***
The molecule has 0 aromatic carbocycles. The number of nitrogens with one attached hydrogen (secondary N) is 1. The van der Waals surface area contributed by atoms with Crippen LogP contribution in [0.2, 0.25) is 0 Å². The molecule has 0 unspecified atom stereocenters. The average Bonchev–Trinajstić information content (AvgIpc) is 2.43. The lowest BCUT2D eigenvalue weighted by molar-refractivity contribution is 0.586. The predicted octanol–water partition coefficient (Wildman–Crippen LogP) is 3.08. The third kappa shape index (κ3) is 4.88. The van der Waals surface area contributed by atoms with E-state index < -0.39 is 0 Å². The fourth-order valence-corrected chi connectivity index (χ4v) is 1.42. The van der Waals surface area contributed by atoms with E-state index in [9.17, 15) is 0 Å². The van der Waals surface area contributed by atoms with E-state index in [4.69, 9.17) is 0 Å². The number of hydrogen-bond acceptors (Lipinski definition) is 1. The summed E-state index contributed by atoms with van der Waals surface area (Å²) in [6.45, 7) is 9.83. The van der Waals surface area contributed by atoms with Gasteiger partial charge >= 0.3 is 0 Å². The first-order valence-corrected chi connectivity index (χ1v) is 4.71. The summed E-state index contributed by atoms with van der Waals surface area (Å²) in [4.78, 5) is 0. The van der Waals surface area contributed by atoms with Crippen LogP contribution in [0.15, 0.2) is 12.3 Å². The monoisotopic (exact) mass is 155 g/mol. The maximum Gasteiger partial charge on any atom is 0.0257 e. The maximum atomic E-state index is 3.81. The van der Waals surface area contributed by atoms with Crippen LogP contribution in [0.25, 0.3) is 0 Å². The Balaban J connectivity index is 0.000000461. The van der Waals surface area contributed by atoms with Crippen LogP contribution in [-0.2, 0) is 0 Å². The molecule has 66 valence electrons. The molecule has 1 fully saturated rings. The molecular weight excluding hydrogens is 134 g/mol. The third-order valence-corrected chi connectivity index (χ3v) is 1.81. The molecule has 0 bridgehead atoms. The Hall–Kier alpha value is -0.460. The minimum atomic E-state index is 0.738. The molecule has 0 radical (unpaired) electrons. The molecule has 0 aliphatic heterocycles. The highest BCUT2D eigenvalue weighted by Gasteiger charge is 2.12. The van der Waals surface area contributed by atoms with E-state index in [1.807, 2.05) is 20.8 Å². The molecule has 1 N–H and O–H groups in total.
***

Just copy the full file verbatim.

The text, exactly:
The molecule has 0 aromatic carbocycles. The number of nitrogens with one attached hydrogen (secondary N) is 1. The van der Waals surface area contributed by atoms with Crippen LogP contribution in [0.2, 0.25) is 0 Å². The molecule has 0 unspecified atom stereocenters. The average Bonchev–Trinajstić information content (AvgIpc) is 2.43. The lowest BCUT2D eigenvalue weighted by molar-refractivity contribution is 0.586. The predicted octanol–water partition coefficient (Wildman–Crippen LogP) is 3.08. The third kappa shape index (κ3) is 4.88. The van der Waals surface area contributed by atoms with E-state index < -0.39 is 0 Å². The fourth-order valence-corrected chi connectivity index (χ4v) is 1.42. The van der Waals surface area contributed by atoms with E-state index in [9.17, 15) is 0 Å². The van der Waals surface area contributed by atoms with E-state index in [4.69, 9.17) is 0 Å². The number of hydrogen-bond acceptors (Lipinski definition) is 1. The summed E-state index contributed by atoms with van der Waals surface area (Å²) in [6.45, 7) is 9.83. The van der Waals surface area contributed by atoms with Gasteiger partial charge >= 0.3 is 0 Å². The first-order valence-corrected chi connectivity index (χ1v) is 4.71. The summed E-state index contributed by atoms with van der Waals surface area (Å²) in [4.78, 5) is 0. The van der Waals surface area contributed by atoms with Crippen LogP contribution in [0.15, 0.2) is 12.3 Å². The monoisotopic (exact) mass is 155 g/mol. The maximum Gasteiger partial charge on any atom is 0.0257 e. The maximum atomic E-state index is 3.81. The van der Waals surface area contributed by atoms with Crippen LogP contribution in [0.25, 0.3) is 0 Å². The Balaban J connectivity index is 0.000000461. The van der Waals surface area contributed by atoms with Crippen LogP contribution in [-0.2, 0) is 0 Å². The molecule has 66 valence electrons. The molecule has 1 fully saturated rings. The molecular weight excluding hydrogens is 134 g/mol. The third-order valence-corrected chi connectivity index (χ3v) is 1.81. The molecule has 0 bridgehead atoms. The Hall–Kier alpha value is -0.460. The minimum atomic E-state index is 0.738. The molecule has 0 radical (unpaired) electrons. The molecule has 0 aliphatic heterocycles. The highest BCUT2D eigenvalue weighted by Gasteiger charge is 2.12. The van der Waals surface area contributed by atoms with E-state index in [1.807, 2.05) is 20.8 Å². The molecule has 1 N–H and O–H groups in total.